NAMIws Office: 970-462-3989

Mind Springs Health Crisis Line: 1-888-207-4004

National Suicide Lifeline: 1-800-273-TALK

Colorado Visions 

Education for Parents of Children and Adolescents


Keep checking back for upcoming classes


NAMI WS offers an educational program to parents and caregivers of children and adolescents with mental illness and/or serious emotional disorders collectively described as "brain disorders".

This 5 week course is aimed to give information to parents and caregivers of children with brain disorders.
This is a family member-to-family member course.
The course gives family members and caregivers the opportunity to share mutual experiences and learn valuable lessons from one another.


Course Topics
  • Introduction/Brain Biology
  • ADD/ADHD, PDD/Autism, Tourette’s Disorder,  Conduct Disorder
  • Bipolar Disorder, Depressive Disorder, Eating Disorders
  • Early Onset Schizophrenia/Schizoaffective
  • Organization of Data and Record Keeping
  • Coping and Self Care
  • Rehabilitation, Recovery, and Transition 
  • Anxiety Disorders
    • Obsessive-Compulsive
    • Post-Traumatic Stress
    • Separation Anxiety
    • Panic
    • Phobia
    • Generalized Anxiety
  • Empathy & Sharing Our Unique Life Experiences
  • Communication - With Each Other and With Our Children 
  • Problem Management
  • Advocacy, Judicial, and Stigma  

We want to see you soon!











THE DEPRESSED CHILD

Not only adults become depressed. Children and teenagers also may have depression, which is a treatable illness. Depression is defined as an illness when the feelings of depression persist and interfere with a child or adolescent’s ability to function. About 5 percent of children and adolescents in the general population suffer from depression at any given point in time. Children under stress, who experience loss, or who have attentional, learning, conduct or anxiety disorders are at a higher risk for depression. Depression also tends to run in families. The behavior of depressed children and teenagers may differ from the behavior of depressed adults. Child and adolescent psychiatrists advise parents to be aware of signs of depression in their youngsters.  If one or more of these signs of depression persist, parents should seek help:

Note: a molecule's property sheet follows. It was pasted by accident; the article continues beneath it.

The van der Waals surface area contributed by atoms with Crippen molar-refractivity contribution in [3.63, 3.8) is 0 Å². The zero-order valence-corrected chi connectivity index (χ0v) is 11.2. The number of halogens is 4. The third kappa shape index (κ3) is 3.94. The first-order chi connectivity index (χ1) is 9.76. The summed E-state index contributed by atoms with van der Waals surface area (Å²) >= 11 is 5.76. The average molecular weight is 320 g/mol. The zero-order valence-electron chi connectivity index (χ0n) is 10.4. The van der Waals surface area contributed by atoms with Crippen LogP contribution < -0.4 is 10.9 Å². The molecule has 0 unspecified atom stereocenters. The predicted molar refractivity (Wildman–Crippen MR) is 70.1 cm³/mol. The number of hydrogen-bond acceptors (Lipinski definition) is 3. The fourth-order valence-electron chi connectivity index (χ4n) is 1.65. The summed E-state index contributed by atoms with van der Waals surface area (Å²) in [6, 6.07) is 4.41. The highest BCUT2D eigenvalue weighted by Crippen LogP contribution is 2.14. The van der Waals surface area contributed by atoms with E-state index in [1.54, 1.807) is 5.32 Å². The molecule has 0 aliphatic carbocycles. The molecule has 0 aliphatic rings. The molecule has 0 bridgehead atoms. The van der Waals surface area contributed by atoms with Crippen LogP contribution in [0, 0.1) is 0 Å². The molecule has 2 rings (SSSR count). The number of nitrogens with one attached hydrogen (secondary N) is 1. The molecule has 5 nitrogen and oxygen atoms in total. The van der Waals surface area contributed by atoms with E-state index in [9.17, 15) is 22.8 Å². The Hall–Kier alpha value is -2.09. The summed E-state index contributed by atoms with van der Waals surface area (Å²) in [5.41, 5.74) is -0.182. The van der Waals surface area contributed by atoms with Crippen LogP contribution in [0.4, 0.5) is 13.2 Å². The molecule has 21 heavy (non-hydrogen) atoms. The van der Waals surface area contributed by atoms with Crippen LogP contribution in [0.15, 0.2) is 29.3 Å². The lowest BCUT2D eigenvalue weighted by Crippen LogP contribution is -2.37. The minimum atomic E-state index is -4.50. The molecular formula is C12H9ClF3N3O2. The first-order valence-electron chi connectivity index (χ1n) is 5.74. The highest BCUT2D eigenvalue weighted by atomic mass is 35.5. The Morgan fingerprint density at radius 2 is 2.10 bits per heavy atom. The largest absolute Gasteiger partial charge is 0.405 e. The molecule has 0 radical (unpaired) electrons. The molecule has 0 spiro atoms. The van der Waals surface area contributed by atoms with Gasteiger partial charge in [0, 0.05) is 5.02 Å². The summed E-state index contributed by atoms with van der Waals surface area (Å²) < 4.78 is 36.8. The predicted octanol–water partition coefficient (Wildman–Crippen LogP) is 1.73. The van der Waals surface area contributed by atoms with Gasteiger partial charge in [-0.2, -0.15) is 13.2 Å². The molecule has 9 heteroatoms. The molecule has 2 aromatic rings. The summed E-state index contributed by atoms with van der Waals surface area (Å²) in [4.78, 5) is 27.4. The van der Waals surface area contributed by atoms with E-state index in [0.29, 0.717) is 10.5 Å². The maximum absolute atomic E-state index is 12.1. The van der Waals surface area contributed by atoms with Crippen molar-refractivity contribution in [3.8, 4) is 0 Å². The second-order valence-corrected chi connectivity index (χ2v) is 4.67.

•  Frequent sadness, tearfulness, crying
  •  Hopelessness
  •  Decreased interest in activities; or inability to enjoy previously favorite activities
  •  Persistent boredom; low energy
  •  Social isolation, poor communication
  •  Low self esteem and guilt
  •  Extreme sensitivity to rejection or failure
  •  Increased irritability, anger, or hostility
  •  Difficulty with relationships
  •  Frequent complaints of physical illnesses such as headaches and stomachaches
  •  Frequent absences from school or poor performance in school
  •  Poor concentration
  •  A major change in eating and/or sleeping patterns
  •  Talk of or efforts to run away from home
  •  Thoughts or expressions of suicide or self destructive behavior

 

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